How should you respond when you receive an email that feels like a slap in the face?
Don’t respond immediately.
The immediate instinct is to lash back at the person who hurt us, either hurling insults at them or angrily defending our position. This is usually a mistake. An email written in anger will linger forever on your company’s server, waiting to be called forth in a lawsuit or grievance. The email can be forwarded to anyone, making you look bad. Moreover, responding in anger only escalates the conflict.
- Put the email aside and do something else. If possible, sleep on it before responding.
Consider responding by phone or in person.
If the other person is genuinely upset with you, email might not be the best way to respond. Let time pass. Then pick up the phone or ask for an in-person meeting. Remember, email lacks the nuance that a personal conversation can provide.
- If you genuinely want to clear the air, speak to the person directly.
Take the moral high ground.
Perhaps the other person is being unfair, insulting, rude, or insensitive. That is their problem. Don’t make it your problem. If you respond in kind, you have descended to that person’s level and will have to fight it out from there. If you refuse to engage in the conflict and stay calm and courteous, you will outclass your opponent and defuse the situation.
- Don’t descend to the other person’s level.
Think of the big picture.
The person who sent you the email is probably someone with whom you will have interact tomorrow and the next day. Before responding in anger, think of the big picture: What kind of relationship do you want to have with this person next week? Next month?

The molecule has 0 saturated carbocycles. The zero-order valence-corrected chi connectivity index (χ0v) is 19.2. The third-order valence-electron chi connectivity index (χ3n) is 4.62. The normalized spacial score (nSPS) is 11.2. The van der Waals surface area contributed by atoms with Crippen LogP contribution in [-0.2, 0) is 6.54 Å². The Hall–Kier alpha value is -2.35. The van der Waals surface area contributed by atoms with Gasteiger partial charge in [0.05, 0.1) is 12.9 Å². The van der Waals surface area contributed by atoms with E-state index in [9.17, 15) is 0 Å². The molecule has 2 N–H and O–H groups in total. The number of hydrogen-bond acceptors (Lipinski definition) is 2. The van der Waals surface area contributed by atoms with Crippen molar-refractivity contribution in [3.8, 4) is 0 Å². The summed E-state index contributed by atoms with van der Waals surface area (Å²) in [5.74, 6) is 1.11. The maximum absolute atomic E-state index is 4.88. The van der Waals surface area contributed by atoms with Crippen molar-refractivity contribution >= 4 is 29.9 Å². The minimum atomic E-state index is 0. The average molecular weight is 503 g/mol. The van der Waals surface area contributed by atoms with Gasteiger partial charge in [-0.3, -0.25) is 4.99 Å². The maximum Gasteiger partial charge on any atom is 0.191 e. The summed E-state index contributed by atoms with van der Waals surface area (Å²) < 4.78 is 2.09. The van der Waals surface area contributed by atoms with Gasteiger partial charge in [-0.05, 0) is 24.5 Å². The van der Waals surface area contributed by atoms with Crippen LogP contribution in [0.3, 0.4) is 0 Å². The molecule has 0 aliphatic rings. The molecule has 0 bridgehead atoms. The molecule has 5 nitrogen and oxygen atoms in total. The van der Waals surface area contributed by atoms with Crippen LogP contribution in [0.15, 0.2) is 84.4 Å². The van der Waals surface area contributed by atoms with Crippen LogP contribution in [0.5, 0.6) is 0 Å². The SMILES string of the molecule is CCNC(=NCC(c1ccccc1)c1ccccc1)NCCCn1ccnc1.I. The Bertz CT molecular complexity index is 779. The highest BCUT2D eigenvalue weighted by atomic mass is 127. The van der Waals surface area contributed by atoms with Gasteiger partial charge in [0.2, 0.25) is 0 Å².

In the Worktalk writing trainings, we talk about the Three Ps: purpose, person, and point. Think of these principles when you are reeling from that email:
- What is the purpose of my relationship with this person? What result do I hope to achieve from responding to this person? What do I hope to accomplish?
- What kind of person am I dealing with? Is that person over-sensitive? Does that person already feel badly for having written the email? Is this person likely to over-react and escalate the conflict? What kind of language would get through to this individual?
- What is my point? Note: “You are a jerk” is not a valid point. Make a rational, constructive point. If there is no such point, don’t send the email. Vent your feelings and then delete without sending. In the example above, the assistant’s point was that she understood his frustration and that IT was working on the problem.
Keep your cool.
Maybe the person who wrote you the email is going through a personal crisis, or just having a really bad day. Whatever the reason, you don’t have to let his bad day ruin yours. Take ten deep breaths. Wait before responding. Be the better person. Focus on your end game, which is to maintain your reputation as a person who acts with grace under pressure and who maintains working relationships with all kinds of people.
Responding to upsetting emails is challenging, but it is a challenge you can overcome.
© 2014 Elizabeth Danziger All rights reserved
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